Surrogatize ODEProblem

JuliaSim Surrogates can help users generate surrogate models from their ODE code in just a few short steps:

  1. Problem Definition
  2. Data Generation
  3. Pre-processing
  4. Surrogatization
  5. Visualisation

Julia Environment

First we prepare the environment by listing the packages we are using within the example. Each package below (except for OrdinaryDiffEq) represents a module of JuliaSimSurrogates.

using OrdinaryDiffEq
using DataGeneration
using PreProcessing
using Surrogatize
using Visualisations
using LoggingUtils

Model Setup

This example builds upon the well-documented rober model. First, we define the classic system with an out-of-place form (non-mutating). This form will be useful at the end when we want to make inferences on our trained model.

function rober(u, p, t)
    y₁, y₂, y₃ = u
    k₁, k₂, k₃ = p
    [-k₁ * y₁ + k₃ * y₂ * y₃;
     k₁ * y₁ - k₂ * y₂^2 - k₃ * y₂ * y₃;
     k₂ * y₂^2]
rober (generic function with 1 method)

Then we define another version of the system, this time accounting for control sampling with an in-place form.

function rober(u, x, p, t)
    y₁, y₂, y₃ = u
    k₁, k₂, k₃ = p
    x₁, x₂, x₃ = x
    [-k₁ * y₁ + k₃ * y₂ * y₃ + x₁;
     k₁ * y₁ - k₂ * y₂^2 - k₃ * y₂ * y₃ + x₂;
     k₂ * y₂^2 + x₃]
rober (generic function with 2 methods)

Finally, in order to declare our ODEProblem, we provide initial conditions, time span and paramter values.

tstop = 1e4
p = [0.04, 3e7, 1e4]
u0 = [1.0, 0.0, 0.0]
tspan = (0.0, tstop)
prob = ODEProblem{false}(rober, u0, tspan, p)
ODEProblem with uType Vector{Float64} and tType Float64. In-place: false
timespan: (0.0, 10000.0)
u0: 3-element Vector{Float64}:

Generating Data

Now that we have a working model we want to generate many samples. A collection of samples can then be used to train a surrogate model. JuliaSim's DataGeneration.jl will help us generate the data.

Parameter Space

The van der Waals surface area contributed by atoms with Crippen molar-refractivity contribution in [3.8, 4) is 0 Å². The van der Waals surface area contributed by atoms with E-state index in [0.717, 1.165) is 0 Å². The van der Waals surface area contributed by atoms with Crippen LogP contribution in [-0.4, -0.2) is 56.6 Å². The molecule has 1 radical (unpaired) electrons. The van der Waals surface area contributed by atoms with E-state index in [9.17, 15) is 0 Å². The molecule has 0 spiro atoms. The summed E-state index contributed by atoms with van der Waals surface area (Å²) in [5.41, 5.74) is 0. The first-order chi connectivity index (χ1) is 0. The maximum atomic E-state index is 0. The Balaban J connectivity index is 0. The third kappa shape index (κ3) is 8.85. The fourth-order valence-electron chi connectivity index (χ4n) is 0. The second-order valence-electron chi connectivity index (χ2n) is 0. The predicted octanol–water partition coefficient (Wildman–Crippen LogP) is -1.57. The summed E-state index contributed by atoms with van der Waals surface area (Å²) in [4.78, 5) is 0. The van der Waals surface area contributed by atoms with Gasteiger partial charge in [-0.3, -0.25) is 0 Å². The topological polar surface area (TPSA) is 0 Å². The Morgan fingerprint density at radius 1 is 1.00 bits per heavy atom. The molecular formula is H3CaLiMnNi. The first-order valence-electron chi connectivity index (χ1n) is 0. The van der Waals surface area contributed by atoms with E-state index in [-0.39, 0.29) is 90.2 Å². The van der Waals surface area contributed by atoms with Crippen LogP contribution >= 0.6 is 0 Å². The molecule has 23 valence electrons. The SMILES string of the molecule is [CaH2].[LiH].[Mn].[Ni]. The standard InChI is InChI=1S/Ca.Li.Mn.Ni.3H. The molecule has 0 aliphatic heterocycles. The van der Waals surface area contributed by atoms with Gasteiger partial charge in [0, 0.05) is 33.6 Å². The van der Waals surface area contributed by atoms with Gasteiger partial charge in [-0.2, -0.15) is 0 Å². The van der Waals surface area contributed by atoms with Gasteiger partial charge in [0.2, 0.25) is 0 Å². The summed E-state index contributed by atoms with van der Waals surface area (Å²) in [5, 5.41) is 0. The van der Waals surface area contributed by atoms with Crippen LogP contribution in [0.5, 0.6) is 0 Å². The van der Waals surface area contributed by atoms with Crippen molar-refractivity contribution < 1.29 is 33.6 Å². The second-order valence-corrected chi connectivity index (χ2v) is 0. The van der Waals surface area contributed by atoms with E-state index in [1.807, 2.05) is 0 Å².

For simplicity, this example will only define a ParameterSpace wherein we define the desired number of samples, bounds of the space, and values in order to produce our final parameter space.

nsamples = 100
param_space = [(0.036, 0.044), (2.7e7, 3.3e7), (0.9e4, 1.1e4)]
p_lb = first.(param_space)
p_ub = last.(param_space)
param_space = ParameterSpace(p_lb, p_ub, nsamples)
3 dimension space with 100 samples)
Samples : [0.0361875 0.0401875 … 0.0424687 0.0384687; 2.93906e7 3.23906e7 … 2.88984e7 3.18984e7; 10640.6 9640.62 … 10492.2 9492.19]

Producing Simulations

In order to generate the data we now define a simulator configuration and run the simulations! Define a Simulator configuration which holds information about all the sampling spaces and apply this Simulator to the problem definition.

sim_config = SimulatorConfig(param_space)
exp_data = sim_config(prob; alg = Rosenbrock23(), abstol = 1e-12, reltol = 1e-12);
[ Info: #Processes = 1
[ Info: Simulating samples from worker processes


All that's left to create a surrogate from our SimulationResults is to declare the model for surrogatization. Options include CTESN, ELM, and Augmented ELM. This example will employ the ELM (Extreme Learning Machine) model with 3 input dimensions and 50 hidden features.

elm = ELM(3, 250)
surr = surrogatize(exp_data, elm);

We can now make inferences on this surr object!

surr([1.1, 0.1, 0.1], [0.04, 3e7, 1e4], (0.0, 1e4))

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